The TRA was formed in July 2004 and was born out of a common sense of purpose and professionalism which unites its members.
A cornerstone of the body is its Responsible Recycler Scheme. All TRA members are fully accredited by the scheme, which guarantees that all tyres collected, recycled or reprocessed by them are disposed of or reused in an environmentally friendly manner or best practice methods.
However, markets for tyre recovery continue to grow and develop and as the EU Landfill Directive is applied right across Europe a new international dimension will evolve.
The TRA has the independent ability to pursue its broader objectives at both industry and government levels, generate performance data specific to its members’ interests as well as develop stronger European links.
The Tyre Recovery Association lobbies vociferously in defence of its members’ interests.
The TRA is in ongoing dialogue with the Environment Agency over industry specific Fire Prevention Plans and has argued strongly for a waste-stream specific approach to design a template to help members gain approval for fire prevention at their sites.
The most recent Fire Prevention guidelines were introduced by the EA in 2016 but the TRA believed its members would be unfairly impacted by these proposals as its member companies, who are regularly audited under its Responsible Recycler Scheme, would lose business. The industry specific proposals would allow TRA operators to continue operating within a safe environment.
Responsible Recycler Scheme
The TRA aims to offer the highest standards and best practice in the form of the Responsible Recycler Scheme.
Its intention is to improve the image of used tyre management in the UK tyre industry in the eyes of the public, government and wider tyre industry, whilst marginalising malpractice. It has more than met this early expectation.
Initially open to just tyre collectors the scheme quickly moved to embrace tyre recyclers and reprocessors in recognition of their common interests and in acknowledgement of the important role they all have in helping tyre manufacturers, retailers and indeed Government itself meet the EU Landfill Directive. (The Landfill Directive, which came into full effect in July 2006 requires that virtually all end of life tyres be recycled or re-used in some new way). Those leading the scheme realised at an early stage that, whether concepts of producer responsibility were to be introduced into the UK in support of the Directive or not, the adoption of best practice concepts was essential to fully meet the challenges ahead.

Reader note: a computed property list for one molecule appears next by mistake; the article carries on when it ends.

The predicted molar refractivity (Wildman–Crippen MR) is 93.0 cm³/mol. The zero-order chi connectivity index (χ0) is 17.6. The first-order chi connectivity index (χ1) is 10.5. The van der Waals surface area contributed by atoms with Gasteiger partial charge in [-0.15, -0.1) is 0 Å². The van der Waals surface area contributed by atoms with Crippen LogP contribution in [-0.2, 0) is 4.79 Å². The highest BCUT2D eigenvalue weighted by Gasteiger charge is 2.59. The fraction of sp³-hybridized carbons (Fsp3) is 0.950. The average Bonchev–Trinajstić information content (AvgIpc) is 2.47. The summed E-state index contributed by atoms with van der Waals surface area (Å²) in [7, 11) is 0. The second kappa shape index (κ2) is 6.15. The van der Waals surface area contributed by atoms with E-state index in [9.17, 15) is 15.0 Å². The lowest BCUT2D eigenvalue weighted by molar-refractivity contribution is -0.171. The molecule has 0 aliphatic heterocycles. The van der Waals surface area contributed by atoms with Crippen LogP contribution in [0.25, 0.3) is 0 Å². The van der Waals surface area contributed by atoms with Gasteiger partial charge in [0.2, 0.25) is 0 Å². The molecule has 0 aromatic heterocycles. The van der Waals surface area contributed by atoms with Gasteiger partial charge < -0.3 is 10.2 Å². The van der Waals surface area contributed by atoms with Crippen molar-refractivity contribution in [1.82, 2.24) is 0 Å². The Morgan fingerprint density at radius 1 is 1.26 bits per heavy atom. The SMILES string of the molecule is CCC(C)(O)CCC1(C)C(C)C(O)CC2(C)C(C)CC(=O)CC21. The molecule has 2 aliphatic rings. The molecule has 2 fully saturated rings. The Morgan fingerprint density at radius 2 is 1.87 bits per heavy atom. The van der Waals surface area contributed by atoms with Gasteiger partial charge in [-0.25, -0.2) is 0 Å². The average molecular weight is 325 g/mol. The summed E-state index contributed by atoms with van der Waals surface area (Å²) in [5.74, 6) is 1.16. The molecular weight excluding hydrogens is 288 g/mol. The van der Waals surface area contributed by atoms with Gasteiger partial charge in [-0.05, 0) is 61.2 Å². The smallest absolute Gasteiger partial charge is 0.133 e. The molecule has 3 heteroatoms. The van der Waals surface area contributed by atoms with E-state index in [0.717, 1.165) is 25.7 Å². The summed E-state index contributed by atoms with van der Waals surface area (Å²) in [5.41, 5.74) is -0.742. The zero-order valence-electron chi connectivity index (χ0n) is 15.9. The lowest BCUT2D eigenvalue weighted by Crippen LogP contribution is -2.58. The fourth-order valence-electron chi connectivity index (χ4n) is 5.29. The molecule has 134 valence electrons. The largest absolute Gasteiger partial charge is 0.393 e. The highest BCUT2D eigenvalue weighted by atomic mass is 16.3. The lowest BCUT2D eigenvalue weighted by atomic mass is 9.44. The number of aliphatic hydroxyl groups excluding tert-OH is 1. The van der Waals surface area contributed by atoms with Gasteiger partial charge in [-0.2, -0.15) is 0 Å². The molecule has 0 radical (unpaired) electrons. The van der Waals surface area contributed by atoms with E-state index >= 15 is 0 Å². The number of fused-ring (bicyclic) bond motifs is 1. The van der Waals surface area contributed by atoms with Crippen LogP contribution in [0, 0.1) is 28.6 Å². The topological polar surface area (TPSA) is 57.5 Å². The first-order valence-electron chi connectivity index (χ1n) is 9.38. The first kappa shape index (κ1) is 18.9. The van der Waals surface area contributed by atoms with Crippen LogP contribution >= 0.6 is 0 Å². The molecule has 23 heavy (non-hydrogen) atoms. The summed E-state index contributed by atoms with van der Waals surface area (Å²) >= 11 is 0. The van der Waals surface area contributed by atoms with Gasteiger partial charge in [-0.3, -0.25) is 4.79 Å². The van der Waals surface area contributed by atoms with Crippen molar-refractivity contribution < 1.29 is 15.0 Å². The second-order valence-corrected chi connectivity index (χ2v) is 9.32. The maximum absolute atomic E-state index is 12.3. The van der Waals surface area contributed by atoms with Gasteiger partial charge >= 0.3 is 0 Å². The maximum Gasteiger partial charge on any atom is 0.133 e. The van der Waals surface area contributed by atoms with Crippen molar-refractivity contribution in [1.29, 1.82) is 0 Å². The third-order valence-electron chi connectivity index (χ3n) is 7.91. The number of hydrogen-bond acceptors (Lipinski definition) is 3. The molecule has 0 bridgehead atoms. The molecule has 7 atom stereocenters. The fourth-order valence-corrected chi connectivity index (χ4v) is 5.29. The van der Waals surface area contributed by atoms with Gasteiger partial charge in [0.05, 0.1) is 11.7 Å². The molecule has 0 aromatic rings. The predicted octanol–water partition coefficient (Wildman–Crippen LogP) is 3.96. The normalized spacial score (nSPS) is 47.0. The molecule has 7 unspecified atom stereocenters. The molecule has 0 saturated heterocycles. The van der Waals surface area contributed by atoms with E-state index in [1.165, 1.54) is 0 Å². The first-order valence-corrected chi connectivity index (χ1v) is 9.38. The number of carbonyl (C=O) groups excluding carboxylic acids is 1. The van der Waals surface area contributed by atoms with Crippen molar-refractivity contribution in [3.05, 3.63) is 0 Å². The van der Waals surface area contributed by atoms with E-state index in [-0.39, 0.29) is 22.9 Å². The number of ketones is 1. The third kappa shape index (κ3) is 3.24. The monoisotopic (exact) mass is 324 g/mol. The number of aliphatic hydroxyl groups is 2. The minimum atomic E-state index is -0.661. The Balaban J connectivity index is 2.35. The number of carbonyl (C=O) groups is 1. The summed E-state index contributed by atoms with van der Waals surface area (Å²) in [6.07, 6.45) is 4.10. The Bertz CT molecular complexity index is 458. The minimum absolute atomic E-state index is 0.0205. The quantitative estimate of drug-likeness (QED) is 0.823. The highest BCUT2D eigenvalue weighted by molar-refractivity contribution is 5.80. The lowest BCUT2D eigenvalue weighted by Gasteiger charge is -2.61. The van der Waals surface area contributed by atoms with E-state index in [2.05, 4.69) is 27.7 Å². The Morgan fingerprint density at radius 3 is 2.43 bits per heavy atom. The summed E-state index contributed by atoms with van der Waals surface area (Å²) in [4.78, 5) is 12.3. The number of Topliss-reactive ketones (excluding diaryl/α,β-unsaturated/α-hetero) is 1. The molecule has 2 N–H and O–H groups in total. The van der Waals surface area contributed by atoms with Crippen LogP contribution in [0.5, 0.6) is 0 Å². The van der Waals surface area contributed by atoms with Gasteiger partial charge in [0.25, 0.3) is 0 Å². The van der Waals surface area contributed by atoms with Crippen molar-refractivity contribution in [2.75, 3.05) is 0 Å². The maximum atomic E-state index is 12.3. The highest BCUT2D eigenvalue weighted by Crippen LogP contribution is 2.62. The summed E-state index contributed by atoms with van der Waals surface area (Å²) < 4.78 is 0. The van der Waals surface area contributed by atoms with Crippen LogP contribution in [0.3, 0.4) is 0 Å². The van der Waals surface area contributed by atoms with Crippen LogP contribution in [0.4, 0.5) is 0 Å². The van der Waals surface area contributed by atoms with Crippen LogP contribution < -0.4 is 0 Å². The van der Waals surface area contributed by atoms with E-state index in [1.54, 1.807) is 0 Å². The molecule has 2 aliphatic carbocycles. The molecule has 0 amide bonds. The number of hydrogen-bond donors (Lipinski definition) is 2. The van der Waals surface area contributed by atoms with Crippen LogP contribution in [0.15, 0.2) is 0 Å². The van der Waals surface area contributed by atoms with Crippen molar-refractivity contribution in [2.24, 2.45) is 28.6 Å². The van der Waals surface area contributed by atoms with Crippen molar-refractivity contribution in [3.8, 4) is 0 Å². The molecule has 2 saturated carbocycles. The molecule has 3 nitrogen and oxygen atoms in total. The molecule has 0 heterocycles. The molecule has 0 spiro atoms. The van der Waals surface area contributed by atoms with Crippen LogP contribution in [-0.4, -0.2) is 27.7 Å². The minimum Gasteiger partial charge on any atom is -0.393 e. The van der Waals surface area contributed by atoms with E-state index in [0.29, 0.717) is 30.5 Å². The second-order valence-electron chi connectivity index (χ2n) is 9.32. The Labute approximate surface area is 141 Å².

Transparency, traceability and accountability are cornerstones of the scheme. Responsible retailers, fleet companies and other users of tyres who use RRS are guaranteed that the tyres collected by members of the RRS are disposed of in an environmentally friendly and acceptable method, whether recycled or used as a fuel, helping them comply with their Duty of Care obligations as well as protecting the environment. As a guarantee, those who subscribe to the scheme are subject to a stringent annual audit process conducted by independent environmental audit specialists. As a measure of its success this unique ‘Chartermark’ scheme has attracted considerable international interest. Those companies who sign up to the scheme are awarded an annual certificate of compliance. In turn, tyre retailers and all those others they service are presented with their own certificate confirming to their customers that their own old tyres will be responsibly reprocessed.